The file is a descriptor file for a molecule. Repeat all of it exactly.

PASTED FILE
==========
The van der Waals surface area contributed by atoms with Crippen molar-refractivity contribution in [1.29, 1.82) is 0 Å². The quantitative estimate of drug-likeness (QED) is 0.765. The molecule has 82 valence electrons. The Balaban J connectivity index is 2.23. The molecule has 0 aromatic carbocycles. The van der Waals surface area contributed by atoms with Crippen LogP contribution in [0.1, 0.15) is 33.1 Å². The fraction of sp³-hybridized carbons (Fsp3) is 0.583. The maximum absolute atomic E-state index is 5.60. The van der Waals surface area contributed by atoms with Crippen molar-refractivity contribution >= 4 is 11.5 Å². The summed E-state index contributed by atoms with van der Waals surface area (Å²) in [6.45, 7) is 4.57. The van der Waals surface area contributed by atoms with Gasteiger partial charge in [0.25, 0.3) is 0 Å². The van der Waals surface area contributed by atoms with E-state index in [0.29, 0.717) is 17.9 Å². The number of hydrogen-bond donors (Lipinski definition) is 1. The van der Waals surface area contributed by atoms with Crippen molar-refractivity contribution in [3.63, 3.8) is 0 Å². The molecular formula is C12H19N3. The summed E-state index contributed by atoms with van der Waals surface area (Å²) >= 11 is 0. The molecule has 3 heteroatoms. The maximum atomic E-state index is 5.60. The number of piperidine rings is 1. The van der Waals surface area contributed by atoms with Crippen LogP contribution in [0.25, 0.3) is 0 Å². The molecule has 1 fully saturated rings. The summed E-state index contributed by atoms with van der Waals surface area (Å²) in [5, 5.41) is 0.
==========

The van der Waals surface area contributed by atoms with Crippen molar-refractivity contribution in [1.29, 1.82) is 0 Å². The quantitative estimate of drug-likeness (QED) is 0.765. The molecule has 82 valence electrons. The Balaban J connectivity index is 2.23. The molecule has 0 aromatic carbocycles. The van der Waals surface area contributed by atoms with Crippen LogP contribution in [0.1, 0.15) is 33.1 Å². The fraction of sp³-hybridized carbons (Fsp3) is 0.583. The maximum absolute atomic E-state index is 5.60. The van der Waals surface area contributed by atoms with Crippen molar-refractivity contribution >= 4 is 11.5 Å². The summed E-state index contributed by atoms with van der Waals surface area (Å²) in [6.45, 7) is 4.57. The van der Waals surface area contributed by atoms with Gasteiger partial charge in [0.25, 0.3) is 0 Å². The van der Waals surface area contributed by atoms with E-state index in [0.29, 0.717) is 17.9 Å². The number of hydrogen-bond donors (Lipinski definition) is 1. The van der Waals surface area contributed by atoms with Crippen molar-refractivity contribution in [3.63, 3.8) is 0 Å². The molecular formula is C12H19N3. The summed E-state index contributed by atoms with van der Waals surface area (Å²) >= 11 is 0. The molecule has 3 heteroatoms. The maximum atomic E-state index is 5.60. The number of piperidine rings is 1. The van der Waals surface area contributed by atoms with Crippen LogP contribution in [0.25, 0.3) is 0 Å². The molecule has 1 fully saturated rings. The summed E-state index contributed by atoms with van der Waals surface area (Å²) in [5, 5.41) is 0.